• “As the single largest spectrum user, the federal government could save taxpayers money and more frequencies available to meet American consumers’ growing demand for mobile broadband services, while improving its own capacities,” is a statement released by Rep. Greg Walden (R-Or), who chairs the Communications and Technology Subcommittee of the House Energy and Commerce Committee.

Another topic is job creation in a market segment called the “apps marketplace.”

The goal is to foster the development of apps and thereby promote the creation of jobs in a segment expected to continue growing at a breathtaking speed, according to the backgrounder on last week’s meeting of the Subcommittee on Commerce, Manufacturing, and Trade:

  • “From the middle of 2008 to 2010, mobile app growth exploded with 8.2 billion downloads and $5.2 billion in revenue in 2010. U.S. consumers downloaded 25 billion apps creating $20 billion in revenue in 2011. On December 24 and December 25, 2011, consumers downloaded a staggering 392 million apps overall. As smartphone and tablet ownership continue to rapidly expand, current projections indicate the app economy will grow to between $76 billion and $100 billion in the next three years with app downloads growing to between 180 billion and 200 billion globally.”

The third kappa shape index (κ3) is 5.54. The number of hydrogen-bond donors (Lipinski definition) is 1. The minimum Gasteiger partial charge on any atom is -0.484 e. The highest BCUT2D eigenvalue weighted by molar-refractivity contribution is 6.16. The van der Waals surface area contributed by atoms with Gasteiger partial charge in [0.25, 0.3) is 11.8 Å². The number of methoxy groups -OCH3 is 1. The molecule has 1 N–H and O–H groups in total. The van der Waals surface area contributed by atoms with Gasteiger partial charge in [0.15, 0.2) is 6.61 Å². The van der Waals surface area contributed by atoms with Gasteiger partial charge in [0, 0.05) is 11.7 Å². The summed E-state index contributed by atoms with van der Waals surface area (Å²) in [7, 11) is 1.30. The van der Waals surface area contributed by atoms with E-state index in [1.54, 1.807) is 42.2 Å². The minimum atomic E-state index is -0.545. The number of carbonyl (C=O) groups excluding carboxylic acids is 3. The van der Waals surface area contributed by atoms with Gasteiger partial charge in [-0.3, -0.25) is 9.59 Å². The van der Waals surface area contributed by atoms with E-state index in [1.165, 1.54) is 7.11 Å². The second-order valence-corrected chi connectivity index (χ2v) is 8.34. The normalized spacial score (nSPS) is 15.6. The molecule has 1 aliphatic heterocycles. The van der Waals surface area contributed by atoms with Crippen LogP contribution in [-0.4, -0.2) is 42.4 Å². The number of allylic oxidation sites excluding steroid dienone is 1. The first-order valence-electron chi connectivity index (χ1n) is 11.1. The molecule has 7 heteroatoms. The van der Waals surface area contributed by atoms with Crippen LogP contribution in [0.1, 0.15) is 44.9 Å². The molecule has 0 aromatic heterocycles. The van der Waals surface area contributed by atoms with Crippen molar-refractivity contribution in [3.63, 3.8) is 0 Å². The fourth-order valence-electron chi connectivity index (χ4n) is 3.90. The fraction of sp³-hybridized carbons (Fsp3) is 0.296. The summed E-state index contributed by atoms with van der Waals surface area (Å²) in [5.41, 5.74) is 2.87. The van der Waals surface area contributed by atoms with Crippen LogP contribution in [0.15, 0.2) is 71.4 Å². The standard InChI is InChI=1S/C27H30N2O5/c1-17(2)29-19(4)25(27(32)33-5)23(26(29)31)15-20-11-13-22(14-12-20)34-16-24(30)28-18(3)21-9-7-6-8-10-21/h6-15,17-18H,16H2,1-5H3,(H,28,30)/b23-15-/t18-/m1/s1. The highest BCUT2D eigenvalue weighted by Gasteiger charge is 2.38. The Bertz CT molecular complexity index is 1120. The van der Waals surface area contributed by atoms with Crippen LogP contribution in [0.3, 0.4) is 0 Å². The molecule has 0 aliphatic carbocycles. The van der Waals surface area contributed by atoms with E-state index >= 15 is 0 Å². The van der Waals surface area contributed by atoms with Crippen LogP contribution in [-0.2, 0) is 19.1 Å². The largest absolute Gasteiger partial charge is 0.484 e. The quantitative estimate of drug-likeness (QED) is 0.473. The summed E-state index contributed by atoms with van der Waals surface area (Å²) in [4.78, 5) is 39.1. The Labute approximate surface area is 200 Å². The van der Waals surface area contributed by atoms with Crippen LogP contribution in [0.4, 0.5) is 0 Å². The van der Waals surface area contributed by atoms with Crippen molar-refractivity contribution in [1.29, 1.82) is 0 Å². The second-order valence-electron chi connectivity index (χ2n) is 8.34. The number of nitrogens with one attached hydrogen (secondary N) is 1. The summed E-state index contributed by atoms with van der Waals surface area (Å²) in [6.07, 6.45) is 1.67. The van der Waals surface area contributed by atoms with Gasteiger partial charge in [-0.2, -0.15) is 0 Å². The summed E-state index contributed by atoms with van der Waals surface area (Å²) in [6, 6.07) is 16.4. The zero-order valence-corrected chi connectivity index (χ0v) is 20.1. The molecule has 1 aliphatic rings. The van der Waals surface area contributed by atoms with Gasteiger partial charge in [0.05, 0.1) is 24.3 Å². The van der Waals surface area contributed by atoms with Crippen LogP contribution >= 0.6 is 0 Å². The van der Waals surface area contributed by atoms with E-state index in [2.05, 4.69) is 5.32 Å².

For more information go to mobilefuture.org


David Pendered

David Pendered, Managing Editor, is an Atlanta journalist with more than 30 years experience reporting on the region’s urban affairs, from Atlanta City Hall to the state Capitol. Since 2008, he has written for print and digital publications, and advised on media and governmental affairs. Previously, he spent more than 26 years with The Atlanta Journal-Constitution and won awards for his coverage of schools and urban development. David graduated from North Carolina State University and was a Western Knight Center Fellow.



  1. AdamsBrautigam September 24, 2012 10:47 am

    As a mobile app developer this is a problem that I see coming, the need to increase air waves based on the number of people requiring space from their mobile devices. 
    Larry Addles

  2. ScottNAtlanta September 24, 2012 3:07 pm

    This is a disappointing piece.  As for the “looming crisis” you would have done better not to ask a group that is funded by industry.  I bet they dont mention that AT&T and Verizon are sitting on vast amounts of spectrum with no plans in implementing them.  They hold them only so others cant use them…that doesnt sound like a shortage.  It sounds like a serious lack of regulation.  How about “you buy it, you use it, or you lose it”.  Better yet, further explore the spectrum sharing technology that the major carriers are loathe to explore.  The spectrum is a public owned commodity…the carriers dont “own” it.  That they should cut vast swaths out of use and sit on them is almost as shameful as you making no mention of it in this fluff piece.Report

    1. david pendered September 24, 2012 4:05 pm

       @ScottNAtlanta Hello,
      As you point out, there are many touch points in this topic and I appreciate your bringing up the good ones you’ve mentioned. The administration and Congress certainly have a lot of perspectives, and realities, to consider as they contemplate the future of this industry. Thank you for your good additions to the conversation.